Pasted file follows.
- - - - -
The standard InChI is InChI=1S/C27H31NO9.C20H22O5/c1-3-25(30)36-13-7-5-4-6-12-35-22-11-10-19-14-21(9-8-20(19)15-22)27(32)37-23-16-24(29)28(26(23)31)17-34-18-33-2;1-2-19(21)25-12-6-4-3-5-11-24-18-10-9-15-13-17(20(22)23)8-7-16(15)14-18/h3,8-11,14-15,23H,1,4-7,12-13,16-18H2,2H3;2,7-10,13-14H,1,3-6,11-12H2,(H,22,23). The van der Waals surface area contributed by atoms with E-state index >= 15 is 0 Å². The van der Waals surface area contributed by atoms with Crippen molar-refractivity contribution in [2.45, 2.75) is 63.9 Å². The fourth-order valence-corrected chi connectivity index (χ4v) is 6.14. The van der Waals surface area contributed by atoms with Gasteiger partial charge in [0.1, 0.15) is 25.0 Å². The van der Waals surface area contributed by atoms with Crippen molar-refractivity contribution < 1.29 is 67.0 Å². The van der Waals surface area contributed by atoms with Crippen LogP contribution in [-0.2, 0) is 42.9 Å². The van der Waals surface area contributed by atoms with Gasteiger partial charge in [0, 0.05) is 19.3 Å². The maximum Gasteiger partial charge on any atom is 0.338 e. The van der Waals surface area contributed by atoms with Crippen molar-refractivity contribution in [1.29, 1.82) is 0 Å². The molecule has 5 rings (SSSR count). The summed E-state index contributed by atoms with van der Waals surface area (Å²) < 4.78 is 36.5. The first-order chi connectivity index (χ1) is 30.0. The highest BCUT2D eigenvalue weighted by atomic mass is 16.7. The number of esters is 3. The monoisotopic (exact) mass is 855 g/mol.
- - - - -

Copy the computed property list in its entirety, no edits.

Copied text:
The standard InChI is InChI=1S/C27H31NO9.C20H22O5/c1-3-25(30)36-13-7-5-4-6-12-35-22-11-10-19-14-21(9-8-20(19)15-22)27(32)37-23-16-24(29)28(26(23)31)17-34-18-33-2;1-2-19(21)25-12-6-4-3-5-11-24-18-10-9-15-13-17(20(22)23)8-7-16(15)14-18/h3,8-11,14-15,23H,1,4-7,12-13,16-18H2,2H3;2,7-10,13-14H,1,3-6,11-12H2,(H,22,23). The van der Waals surface area contributed by atoms with E-state index >= 15 is 0 Å². The van der Waals surface area contributed by atoms with Crippen molar-refractivity contribution in [2.45, 2.75) is 63.9 Å². The fourth-order valence-corrected chi connectivity index (χ4v) is 6.14. The van der Waals surface area contributed by atoms with Gasteiger partial charge in [0.1, 0.15) is 25.0 Å². The van der Waals surface area contributed by atoms with Crippen molar-refractivity contribution < 1.29 is 67.0 Å². The van der Waals surface area contributed by atoms with Crippen LogP contribution in [-0.2, 0) is 42.9 Å². The van der Waals surface area contributed by atoms with Gasteiger partial charge in [0, 0.05) is 19.3 Å². The maximum Gasteiger partial charge on any atom is 0.338 e. The van der Waals surface area contributed by atoms with Crippen molar-refractivity contribution in [1.29, 1.82) is 0 Å². The molecule has 5 rings (SSSR count). The summed E-state index contributed by atoms with van der Waals surface area (Å²) < 4.78 is 36.5. The first-order chi connectivity index (χ1) is 30.0. The highest BCUT2D eigenvalue weighted by atomic mass is 16.7. The number of esters is 3. The monoisotopic (exact) mass is 855 g/mol.